OCTOBER 2012 // FUTURE OF WORK EDITION // ISSUE 45

STATE OF AMERICA

From Work/Life Balance To Work+Life Fit – The top reasons working Americans stay with their current employers are work+life fit and enjoying the work that they do. This was ahead of benefits, pay and lack of other job opportunities. When people refer to work+life fit, they refer to working differently and more flexibly. The shift away from balance to fit comes as more people prioritize their lives in context to work so that what matters to them personally and professionally can both happen on a regular basis. This has happened because the workplace has transformed radically over the past two decades. There are now few physical and time boundaries between work and people’s personal lives. People are willing to work very hard when required, however, they might want to work from home or come into the the office earlier or later than traditional hours. This open prioritization of both work and life acknowledges a new workplace reality.

Via FastCompany

BRAVE NEW CONSUMER

Older Entrepreneurs Lead the Way  – While young pioneers such as Facebook’s 28-year-old founder, Mark Zuckerberg, represent the usual media image of modern entrepreneurs, the reality is that these innovators are now more likely to be aged 50-plus. A key demographic trend identified in a study into US entrepreneurs by the Kauffman Foundation highlighted the increasing prominence of entrepreneurs aged 55 to 64. This group represented 14.3% of new entrepreneurs in 1996, whereas it represented 20.9% of new entrepreneurs in 2011. An example: Mac Lewis, who co-founded FieldSolutions in 2007 at the age of 60 after 14 years with IBM. When Lewis was in his late 50s, he became an early stage/angel investor. Lewis found investing to be a good way to give back, but he said that “being an investor was less active and didn’t get the adrenaline flowing.” As an experienced entrepreneur, Lewis has not only the years of experience, he has lived through the evolution of many new companies.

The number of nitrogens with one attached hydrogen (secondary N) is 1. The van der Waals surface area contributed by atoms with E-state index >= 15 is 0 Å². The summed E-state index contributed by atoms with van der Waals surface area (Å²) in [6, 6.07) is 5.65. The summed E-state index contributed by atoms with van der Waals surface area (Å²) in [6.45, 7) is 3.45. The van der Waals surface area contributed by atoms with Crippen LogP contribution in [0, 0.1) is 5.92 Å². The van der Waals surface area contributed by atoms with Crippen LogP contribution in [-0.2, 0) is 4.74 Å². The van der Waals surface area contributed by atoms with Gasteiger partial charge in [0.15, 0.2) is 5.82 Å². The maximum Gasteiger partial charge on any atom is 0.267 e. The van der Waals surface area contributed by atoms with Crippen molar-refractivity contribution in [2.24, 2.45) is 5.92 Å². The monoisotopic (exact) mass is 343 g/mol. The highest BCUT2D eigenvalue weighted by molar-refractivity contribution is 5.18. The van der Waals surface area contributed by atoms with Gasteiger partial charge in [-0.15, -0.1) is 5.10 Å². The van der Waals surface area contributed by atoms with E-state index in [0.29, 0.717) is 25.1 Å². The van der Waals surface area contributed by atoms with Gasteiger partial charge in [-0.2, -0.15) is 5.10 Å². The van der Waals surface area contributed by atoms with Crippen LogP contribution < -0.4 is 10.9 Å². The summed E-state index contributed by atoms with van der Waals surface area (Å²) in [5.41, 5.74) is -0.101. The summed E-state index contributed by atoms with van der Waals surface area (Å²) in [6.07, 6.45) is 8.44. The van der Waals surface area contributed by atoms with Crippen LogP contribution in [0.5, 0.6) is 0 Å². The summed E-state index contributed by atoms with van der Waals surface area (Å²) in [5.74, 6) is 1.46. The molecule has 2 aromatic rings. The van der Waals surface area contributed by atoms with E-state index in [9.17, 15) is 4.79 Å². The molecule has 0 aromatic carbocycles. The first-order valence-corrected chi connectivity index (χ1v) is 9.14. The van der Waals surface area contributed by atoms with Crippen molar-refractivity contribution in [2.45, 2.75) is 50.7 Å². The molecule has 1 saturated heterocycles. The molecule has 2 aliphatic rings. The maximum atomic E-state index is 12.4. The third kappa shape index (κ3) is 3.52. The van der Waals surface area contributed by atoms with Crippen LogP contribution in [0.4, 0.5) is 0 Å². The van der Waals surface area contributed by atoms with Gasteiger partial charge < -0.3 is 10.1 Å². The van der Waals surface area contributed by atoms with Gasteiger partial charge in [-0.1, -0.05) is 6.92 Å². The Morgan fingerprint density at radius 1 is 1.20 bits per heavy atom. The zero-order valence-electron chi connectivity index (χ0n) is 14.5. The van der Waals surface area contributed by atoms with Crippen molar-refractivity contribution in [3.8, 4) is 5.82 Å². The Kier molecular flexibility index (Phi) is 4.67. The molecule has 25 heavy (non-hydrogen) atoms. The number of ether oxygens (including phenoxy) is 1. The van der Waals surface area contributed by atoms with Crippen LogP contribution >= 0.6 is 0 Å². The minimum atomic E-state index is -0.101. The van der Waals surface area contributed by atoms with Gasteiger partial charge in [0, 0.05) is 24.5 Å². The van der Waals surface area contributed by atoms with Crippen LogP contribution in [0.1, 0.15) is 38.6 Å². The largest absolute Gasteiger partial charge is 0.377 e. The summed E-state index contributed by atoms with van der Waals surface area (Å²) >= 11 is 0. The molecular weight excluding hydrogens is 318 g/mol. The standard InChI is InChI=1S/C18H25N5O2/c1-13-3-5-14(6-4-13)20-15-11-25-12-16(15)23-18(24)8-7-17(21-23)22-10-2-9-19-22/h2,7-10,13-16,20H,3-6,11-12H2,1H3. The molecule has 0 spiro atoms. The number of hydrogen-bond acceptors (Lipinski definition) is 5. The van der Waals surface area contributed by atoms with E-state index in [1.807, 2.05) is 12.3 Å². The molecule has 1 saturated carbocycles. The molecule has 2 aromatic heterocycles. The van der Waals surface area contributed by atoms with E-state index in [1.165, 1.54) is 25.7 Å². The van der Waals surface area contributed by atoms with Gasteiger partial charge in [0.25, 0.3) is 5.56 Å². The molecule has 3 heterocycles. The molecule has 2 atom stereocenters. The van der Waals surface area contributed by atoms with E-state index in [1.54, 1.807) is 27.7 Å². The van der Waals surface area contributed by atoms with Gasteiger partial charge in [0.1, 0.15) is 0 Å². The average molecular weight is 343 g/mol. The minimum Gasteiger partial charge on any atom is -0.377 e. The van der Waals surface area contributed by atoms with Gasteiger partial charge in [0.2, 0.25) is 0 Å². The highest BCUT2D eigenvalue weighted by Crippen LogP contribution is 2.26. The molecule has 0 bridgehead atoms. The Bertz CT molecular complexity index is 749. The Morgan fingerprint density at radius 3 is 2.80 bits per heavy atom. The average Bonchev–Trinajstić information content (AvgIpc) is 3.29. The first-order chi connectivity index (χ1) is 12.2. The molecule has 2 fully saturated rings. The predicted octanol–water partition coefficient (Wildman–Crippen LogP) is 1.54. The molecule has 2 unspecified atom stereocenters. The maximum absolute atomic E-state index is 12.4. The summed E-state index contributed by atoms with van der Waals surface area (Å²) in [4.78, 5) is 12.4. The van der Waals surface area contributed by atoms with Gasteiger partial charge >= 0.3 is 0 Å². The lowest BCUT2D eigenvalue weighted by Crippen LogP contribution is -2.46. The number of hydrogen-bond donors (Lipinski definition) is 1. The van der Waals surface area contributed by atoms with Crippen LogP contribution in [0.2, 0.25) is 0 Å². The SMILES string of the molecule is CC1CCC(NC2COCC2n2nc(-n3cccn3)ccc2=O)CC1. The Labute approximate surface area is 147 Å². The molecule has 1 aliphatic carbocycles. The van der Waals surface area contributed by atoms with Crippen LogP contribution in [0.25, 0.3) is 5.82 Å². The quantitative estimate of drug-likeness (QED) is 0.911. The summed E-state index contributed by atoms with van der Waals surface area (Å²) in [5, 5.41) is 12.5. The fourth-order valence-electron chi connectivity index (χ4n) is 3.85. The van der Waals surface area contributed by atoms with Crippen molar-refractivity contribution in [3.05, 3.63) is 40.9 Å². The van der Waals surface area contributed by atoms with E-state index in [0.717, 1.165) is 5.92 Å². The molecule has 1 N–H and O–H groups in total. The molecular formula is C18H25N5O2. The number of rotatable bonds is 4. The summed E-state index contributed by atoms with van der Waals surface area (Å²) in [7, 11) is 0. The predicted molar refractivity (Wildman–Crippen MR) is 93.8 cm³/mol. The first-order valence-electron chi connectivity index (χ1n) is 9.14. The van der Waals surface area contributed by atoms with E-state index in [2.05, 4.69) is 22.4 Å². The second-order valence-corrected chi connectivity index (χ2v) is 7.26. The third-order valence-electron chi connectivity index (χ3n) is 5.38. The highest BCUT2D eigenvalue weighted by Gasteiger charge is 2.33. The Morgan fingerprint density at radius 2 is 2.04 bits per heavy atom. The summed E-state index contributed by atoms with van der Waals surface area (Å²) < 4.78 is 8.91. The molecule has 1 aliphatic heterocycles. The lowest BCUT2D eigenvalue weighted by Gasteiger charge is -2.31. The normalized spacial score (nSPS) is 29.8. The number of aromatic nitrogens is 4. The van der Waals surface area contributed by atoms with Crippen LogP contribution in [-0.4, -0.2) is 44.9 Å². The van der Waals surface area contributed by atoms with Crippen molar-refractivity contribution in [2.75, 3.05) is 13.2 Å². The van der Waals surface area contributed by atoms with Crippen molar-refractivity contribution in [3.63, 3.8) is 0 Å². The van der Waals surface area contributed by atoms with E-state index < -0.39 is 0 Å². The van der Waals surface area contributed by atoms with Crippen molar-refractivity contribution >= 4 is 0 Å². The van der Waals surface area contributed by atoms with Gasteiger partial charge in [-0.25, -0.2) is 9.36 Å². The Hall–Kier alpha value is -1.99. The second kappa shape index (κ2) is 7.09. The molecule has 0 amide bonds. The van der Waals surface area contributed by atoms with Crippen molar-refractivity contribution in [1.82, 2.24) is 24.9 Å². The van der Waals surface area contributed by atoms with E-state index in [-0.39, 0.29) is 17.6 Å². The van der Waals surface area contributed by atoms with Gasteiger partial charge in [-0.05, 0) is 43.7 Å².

Via Kauffman.org

SMART BRANDS

AOL Reinvents Email- The way we use email has changed dramatically in the past decade-plus. But David Temkin, AOL’s SVP of Mail & Mobile, argues that email clients haven’t kept up with the changes – with the last major innovation coming in 2004 when Gmail launched. The company isn’t just bolting on some new features to the existing AOL Mail product. Instead, it’s launching an entirely new webmail client called Alto. Alto looks like a mashup of Gmail, Twitter and Pinterest, with incoming mail showing up in a vertical feed along the left side of the page. The right two-thirds of the window is dominated by rows of tiles called “stacks.” These are the source of the platform’s unique look, as well as its innovative functionality. The stacks update dynamically and work continuously, automatically sorting incoming messages, which also appear in your main feed, into five default groupings: daily deals, social notifications, retail, photos, and attachments. These piles reflect the most common categories of email received and the fact that even in the Facebook era, email remains the de facto beast of burden for photos and attachments. Alto uses a visual search to display the content being delivered: Click on the photos or attachments stack and you get an instant array of thumbnails displaying its contents–no searching or opening of messages required. Users can also create custom stacks for subjects like travel, work projects, or family by setting simple rules for sorting by sender, domain, or keywords. By sifting through bulk mail, you end up with the things that really matter in your inbox.